Mid-Life Cycling

Mid-Life Cycling

28 March 2017

Good Bicycle Infrastructure: Good For Seniors

On more than one occasion, I've railed against drivers who park in bike lanes--or even use them to pass when they think "the coast is clear".

I used to get annoyed with skateboarders, skaters and runners who use the lanes.  Lately, though, I have had more sympathy for them, in part because of someone I talked to when I stopped for a red light a few weeks ago.

He was pushing his wheelchair in the lane I was pedaling.  I suppose the sympathy I feel for someone in his situation is normal:  After all, who grows up wanting to spend his or her life that way?

Anyway, he was apologized for using the lane.  "Don't worry," I intoned.  "Just be safe."

"Why do you think I do this?"


"What do you mean?"

He explained that he wheels himself along bike lanes because, in some places, the sidewalks are "impossible" to use.  "They're broken, they have debris all over them."  But,he said, "at least here"--meaning in New York--"we have sidewalks".  In other places--"like Florida", he said--"there aren't any sidewalks".  As often as not, it means he has to wait for people to drive him around because "it's just too dangerous to wheel a chair along those roads."

I was reminded of my encounter with that man when I came across an article from Connect Savannah.  In the Georgia city's "New, Arts & Entertainment Weekly," John Bennett writes, "People who ride bikes on Lincoln Street are used to seeing other wheeled conveyances in the bike lane."  He is "not talking about the cars that are regularly parked there."  Rather, he observes, that "people who use wheelchairs, scooters, walkers and other mobility aids" rely on the bike lanes to "permit them to safely reach important destinations."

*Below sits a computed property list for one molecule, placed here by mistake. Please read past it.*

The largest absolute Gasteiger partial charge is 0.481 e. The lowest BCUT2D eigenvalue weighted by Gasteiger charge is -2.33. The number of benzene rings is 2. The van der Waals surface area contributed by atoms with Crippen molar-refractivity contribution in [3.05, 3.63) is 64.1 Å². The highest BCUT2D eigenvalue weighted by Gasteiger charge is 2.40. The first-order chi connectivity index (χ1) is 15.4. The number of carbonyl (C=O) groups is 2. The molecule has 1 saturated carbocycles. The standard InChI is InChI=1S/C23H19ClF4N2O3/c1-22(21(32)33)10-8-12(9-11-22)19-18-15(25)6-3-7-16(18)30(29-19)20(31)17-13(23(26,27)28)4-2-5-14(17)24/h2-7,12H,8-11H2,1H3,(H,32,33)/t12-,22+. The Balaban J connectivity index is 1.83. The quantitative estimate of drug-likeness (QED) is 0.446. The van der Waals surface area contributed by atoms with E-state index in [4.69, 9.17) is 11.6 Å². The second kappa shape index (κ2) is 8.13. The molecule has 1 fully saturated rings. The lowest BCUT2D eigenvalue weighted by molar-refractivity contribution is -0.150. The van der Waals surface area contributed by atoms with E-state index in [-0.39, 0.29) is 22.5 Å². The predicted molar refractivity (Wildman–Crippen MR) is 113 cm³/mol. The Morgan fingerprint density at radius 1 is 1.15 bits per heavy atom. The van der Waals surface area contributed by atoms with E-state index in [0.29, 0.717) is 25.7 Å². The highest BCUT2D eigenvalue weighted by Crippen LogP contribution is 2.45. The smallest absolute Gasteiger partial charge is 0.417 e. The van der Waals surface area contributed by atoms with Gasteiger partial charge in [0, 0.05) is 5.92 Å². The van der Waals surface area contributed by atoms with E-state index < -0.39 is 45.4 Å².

From Connect Savannah


Bennett said that a tweet from Anders Swanson, a Winnipeg designer and the chairman of the Canada Bikes board of directors, included a video of a man in a motorized wheelchair to remind people that "It's far more than just cycling."  His message to politicians is that unless they "never plan to grow old", bike infrastructure "should be their #1 priority."

As Bennett points out, having a good bicycle infrastructure is not just about separating cyclists from traffic. The lanes--when designed well--calm traffic, "improving safety and the comfort level for people who use mobility aids".  The result, according to Swanson, is that people have choices in their mode of transportation.  As Bennett so eloquently puts it, lanes "allow people like me to ride a bike to work instead of driving."  And, he says, it "makes it possible for a person in a wheelchair to shop for groceries at Kroger's."  

In places like Savannah, "when drivers argue against bike lanes, wider sidewalks and other traffic-calming measures," he explains,"what they are truly afraid of is losing their ability to speed," he explains.  However, "the consequences of prioritizing convenience of motorists over safety are dire," he reminds us, "especially for seniors".